Is it a Jungle Out There?: Meat Packing, Immigrants and Rural Communities

Over the past 35 years, meatpacking plants have moved from urban to rural areas. These plants can represent a significant share of a rural community’s employment. As a traditional employer of immigrants, these plants can also alter significantly the demographic composition of a rural community. These changes have led to numerous controversies regarding whether meatpacking plants impose social or economic costs on their host communities. This study uses comments culled from various media to identify where there exist sharp differences of opinion on how local meatpacking presence affects local language problems, social service expenses, special needs schooling and the mix of foreign- and native-born citizens. These opinions are used to formulate testable hypotheses regarding the true impact of local packing plants on these indicators. The study shows that while meatpacking has had some large impacts on the demographic composition of rural communities, the industry has not imposed large costs in the form of increased provision of social services or special needs schooling.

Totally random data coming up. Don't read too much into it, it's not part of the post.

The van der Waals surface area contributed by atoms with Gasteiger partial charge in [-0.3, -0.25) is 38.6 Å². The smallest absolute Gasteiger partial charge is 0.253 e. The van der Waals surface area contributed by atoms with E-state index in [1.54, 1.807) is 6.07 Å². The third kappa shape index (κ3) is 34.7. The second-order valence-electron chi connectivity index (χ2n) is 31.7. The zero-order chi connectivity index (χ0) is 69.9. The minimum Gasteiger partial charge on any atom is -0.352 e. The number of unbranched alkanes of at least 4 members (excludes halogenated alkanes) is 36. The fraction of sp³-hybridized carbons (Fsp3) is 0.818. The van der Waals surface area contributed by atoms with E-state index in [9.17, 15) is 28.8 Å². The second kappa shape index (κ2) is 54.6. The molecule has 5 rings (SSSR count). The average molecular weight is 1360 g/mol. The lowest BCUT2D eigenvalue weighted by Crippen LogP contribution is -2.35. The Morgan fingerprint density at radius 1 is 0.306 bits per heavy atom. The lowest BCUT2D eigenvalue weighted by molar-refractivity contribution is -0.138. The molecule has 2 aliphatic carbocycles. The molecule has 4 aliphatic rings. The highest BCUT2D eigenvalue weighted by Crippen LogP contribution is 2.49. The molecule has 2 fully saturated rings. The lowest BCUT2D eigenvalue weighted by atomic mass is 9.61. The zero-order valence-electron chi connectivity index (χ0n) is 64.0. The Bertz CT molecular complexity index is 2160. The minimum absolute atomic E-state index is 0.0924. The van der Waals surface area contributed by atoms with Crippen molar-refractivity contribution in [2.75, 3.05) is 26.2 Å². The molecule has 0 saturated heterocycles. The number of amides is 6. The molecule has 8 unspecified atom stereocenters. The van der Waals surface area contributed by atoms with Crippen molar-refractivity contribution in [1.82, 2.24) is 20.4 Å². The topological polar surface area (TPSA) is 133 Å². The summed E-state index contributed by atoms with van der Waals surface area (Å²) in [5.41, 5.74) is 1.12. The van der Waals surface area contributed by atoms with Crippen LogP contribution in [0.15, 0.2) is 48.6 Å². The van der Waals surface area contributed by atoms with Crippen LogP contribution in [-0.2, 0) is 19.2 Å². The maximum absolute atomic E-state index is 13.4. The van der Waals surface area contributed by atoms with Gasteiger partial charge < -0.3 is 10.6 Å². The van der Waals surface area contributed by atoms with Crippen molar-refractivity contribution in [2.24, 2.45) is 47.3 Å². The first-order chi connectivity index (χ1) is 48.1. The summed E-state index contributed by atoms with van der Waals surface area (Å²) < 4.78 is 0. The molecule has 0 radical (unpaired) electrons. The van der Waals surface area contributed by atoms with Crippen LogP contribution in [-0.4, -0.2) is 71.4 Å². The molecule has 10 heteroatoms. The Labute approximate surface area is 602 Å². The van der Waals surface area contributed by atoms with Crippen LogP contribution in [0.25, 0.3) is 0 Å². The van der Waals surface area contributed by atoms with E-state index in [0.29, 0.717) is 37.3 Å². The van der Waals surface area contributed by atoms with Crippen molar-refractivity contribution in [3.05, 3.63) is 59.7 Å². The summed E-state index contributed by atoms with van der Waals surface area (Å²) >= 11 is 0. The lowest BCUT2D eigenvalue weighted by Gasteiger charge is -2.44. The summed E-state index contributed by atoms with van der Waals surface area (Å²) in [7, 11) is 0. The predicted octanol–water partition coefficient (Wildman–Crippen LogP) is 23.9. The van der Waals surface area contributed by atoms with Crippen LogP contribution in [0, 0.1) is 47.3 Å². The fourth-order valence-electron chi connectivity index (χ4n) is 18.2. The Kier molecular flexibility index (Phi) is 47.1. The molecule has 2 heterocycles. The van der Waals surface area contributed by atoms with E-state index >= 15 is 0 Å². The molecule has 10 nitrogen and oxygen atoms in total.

Issue Date:
Jul 23 2008
Publication Type:
Working or Discussion Paper
PURL Identifier:
http://purl.umn.edu/48529
Total Pages:
27
Series Statement:
ISU Economics Working Paper
08024




 Record created 2017-04-01, last modified 2017-08-25

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